One of the coalition's key reforms has been thrown into doubt after Nick Clegg signalled he did not support it.
The government wants to allow childminders to look after more youngsters in order to drive down the cost of childcare.
But a spokesman for the Deputy Prime Minister said he "remained to be convinced" that the ratios should be relaxed.
The policy, being championed by Tory education minister Liz Truss, emerged after months of wrangling between the coalition parties.
From September, the ratio for under-ones had been due to rise from three per adult to four.
Each adult would be able to look after six two-year-olds instead of four. But the ratio for three-year-olds would stay at eight or 13 children per adult, depending on whether a qualified graduate was present.
Truss has argued that the changes would lower childcare costs and allow professionals in the sector to be paid higher salaries.
But the proposals have run into fierce opposition from experts and unions.
Dropping them could have serious consequences for the wider childcare provision shake-up, which includes tax breaks worth £1,200 for families where both parents work.
Clegg's spokesman said: "The delivery of good quality affordable childcare is one of Nick Clegg's biggest priorities in government.
"He has looked very closely at proposals to increase the number of children each adult can look after - and at the very serious concerns raised by parents and childcare providers in the recent government consultation.
"Nick remains to be persuaded that this is the right thing to do for very young children.
"Or, crucially, to be persuaded that this would actually help families with high childcare costs.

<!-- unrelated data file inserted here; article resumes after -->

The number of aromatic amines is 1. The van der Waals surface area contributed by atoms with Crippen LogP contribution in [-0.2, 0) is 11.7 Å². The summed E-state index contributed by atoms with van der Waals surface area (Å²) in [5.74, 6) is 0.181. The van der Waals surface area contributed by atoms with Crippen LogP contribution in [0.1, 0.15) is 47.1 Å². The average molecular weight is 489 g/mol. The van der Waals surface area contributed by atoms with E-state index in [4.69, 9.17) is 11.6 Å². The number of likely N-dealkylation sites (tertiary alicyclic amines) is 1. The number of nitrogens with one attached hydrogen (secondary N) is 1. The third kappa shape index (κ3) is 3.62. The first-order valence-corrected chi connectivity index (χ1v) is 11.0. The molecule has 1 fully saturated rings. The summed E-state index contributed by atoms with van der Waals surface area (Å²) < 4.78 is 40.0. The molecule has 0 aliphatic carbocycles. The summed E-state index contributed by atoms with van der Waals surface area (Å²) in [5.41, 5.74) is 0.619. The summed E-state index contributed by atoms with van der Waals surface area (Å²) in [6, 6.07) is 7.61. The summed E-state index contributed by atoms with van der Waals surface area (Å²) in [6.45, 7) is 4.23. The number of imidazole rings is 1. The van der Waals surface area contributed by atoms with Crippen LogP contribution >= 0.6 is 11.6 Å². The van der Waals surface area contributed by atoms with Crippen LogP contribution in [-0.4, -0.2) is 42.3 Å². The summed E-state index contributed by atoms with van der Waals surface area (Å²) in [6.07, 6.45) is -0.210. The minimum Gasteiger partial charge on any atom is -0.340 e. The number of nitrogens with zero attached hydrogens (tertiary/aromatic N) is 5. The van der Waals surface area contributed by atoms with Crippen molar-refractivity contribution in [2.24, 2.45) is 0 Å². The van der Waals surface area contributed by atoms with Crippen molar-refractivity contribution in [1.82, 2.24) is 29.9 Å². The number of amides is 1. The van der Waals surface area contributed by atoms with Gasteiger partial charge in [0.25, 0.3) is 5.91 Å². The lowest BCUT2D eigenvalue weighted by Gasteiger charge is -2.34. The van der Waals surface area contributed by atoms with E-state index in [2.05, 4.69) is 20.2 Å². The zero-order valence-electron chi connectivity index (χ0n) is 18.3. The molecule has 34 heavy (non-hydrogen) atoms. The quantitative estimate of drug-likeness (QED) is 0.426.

"This continues to be discussed in government."
Shadow education secretary Stephen Twigg said: "David Cameron's childcare plans have descended into chaos.
"Labour has warned for months that increasing the number of children that nursery staff look after would threaten child safety and the quality of care.
"After intense opposition, including from parents, childcare staff and experts, the Government appear to be U-turning on ratios.
"Ministers need to come to Parliament to confirm that these proposals are being dropped."
A Downing Street spokesman said: "We are reforming the childcare system so that providers have more flexibility when they have highly qualified staff.
"Ratio changes, which are not compulsory, will allow providers to have the flexibility to increase pay for better qualified workers.
"We are clear that quality and safety are paramount - any changes to ratios will only be on the basis of increased qualification levels and will not be mandatory.
"The consultation was agreed government policy and we will respond to it in due course."